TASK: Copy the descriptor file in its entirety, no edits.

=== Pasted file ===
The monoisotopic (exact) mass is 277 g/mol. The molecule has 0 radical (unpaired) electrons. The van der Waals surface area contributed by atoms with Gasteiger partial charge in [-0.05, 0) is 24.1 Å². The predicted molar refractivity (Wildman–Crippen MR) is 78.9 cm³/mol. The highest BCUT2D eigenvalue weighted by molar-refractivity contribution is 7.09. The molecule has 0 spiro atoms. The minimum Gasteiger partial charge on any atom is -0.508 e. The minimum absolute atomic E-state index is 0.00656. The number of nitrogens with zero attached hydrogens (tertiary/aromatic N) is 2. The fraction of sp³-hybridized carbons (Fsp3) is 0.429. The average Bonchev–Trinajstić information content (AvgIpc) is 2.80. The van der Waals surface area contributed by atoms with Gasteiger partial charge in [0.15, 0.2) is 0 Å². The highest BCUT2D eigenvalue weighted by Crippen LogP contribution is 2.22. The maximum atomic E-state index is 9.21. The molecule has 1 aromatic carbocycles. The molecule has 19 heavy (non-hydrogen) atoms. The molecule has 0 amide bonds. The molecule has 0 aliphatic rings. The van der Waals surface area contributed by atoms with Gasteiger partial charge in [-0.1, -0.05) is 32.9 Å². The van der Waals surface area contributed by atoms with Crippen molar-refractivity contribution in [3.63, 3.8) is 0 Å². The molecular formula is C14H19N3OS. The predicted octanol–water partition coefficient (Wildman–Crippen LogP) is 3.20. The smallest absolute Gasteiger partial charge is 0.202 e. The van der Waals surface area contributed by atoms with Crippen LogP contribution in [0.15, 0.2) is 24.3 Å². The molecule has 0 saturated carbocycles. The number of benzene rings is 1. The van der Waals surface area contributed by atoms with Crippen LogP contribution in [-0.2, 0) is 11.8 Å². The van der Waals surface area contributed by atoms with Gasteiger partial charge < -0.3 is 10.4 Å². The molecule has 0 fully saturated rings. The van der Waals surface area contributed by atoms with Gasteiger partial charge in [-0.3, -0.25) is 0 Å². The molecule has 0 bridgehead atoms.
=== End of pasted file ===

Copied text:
The monoisotopic (exact) mass is 277 g/mol. The molecule has 0 radical (unpaired) electrons. The van der Waals surface area contributed by atoms with Gasteiger partial charge in [-0.05, 0) is 24.1 Å². The predicted molar refractivity (Wildman–Crippen MR) is 78.9 cm³/mol. The highest BCUT2D eigenvalue weighted by molar-refractivity contribution is 7.09. The molecule has 0 spiro atoms. The minimum Gasteiger partial charge on any atom is -0.508 e. The minimum absolute atomic E-state index is 0.00656. The number of nitrogens with zero attached hydrogens (tertiary/aromatic N) is 2. The fraction of sp³-hybridized carbons (Fsp3) is 0.429. The average Bonchev–Trinajstić information content (AvgIpc) is 2.80. The van der Waals surface area contributed by atoms with Gasteiger partial charge in [0.15, 0.2) is 0 Å². The highest BCUT2D eigenvalue weighted by Crippen LogP contribution is 2.22. The maximum atomic E-state index is 9.21. The molecule has 1 aromatic carbocycles. The molecule has 19 heavy (non-hydrogen) atoms. The molecule has 0 amide bonds. The molecule has 0 aliphatic rings. The van der Waals surface area contributed by atoms with Gasteiger partial charge in [-0.1, -0.05) is 32.9 Å². The van der Waals surface area contributed by atoms with Crippen molar-refractivity contribution in [3.63, 3.8) is 0 Å². The molecular formula is C14H19N3OS. The predicted octanol–water partition coefficient (Wildman–Crippen LogP) is 3.20. The smallest absolute Gasteiger partial charge is 0.202 e. The van der Waals surface area contributed by atoms with Crippen LogP contribution in [0.15, 0.2) is 24.3 Å². The molecule has 0 saturated carbocycles. The number of benzene rings is 1. The van der Waals surface area contributed by atoms with Crippen LogP contribution in [-0.2, 0) is 11.8 Å². The van der Waals surface area contributed by atoms with Gasteiger partial charge < -0.3 is 10.4 Å². The molecule has 0 fully saturated rings. The van der Waals surface area contributed by atoms with Gasteiger partial charge in [-0.3, -0.25) is 0 Å². The molecule has 0 bridgehead atoms.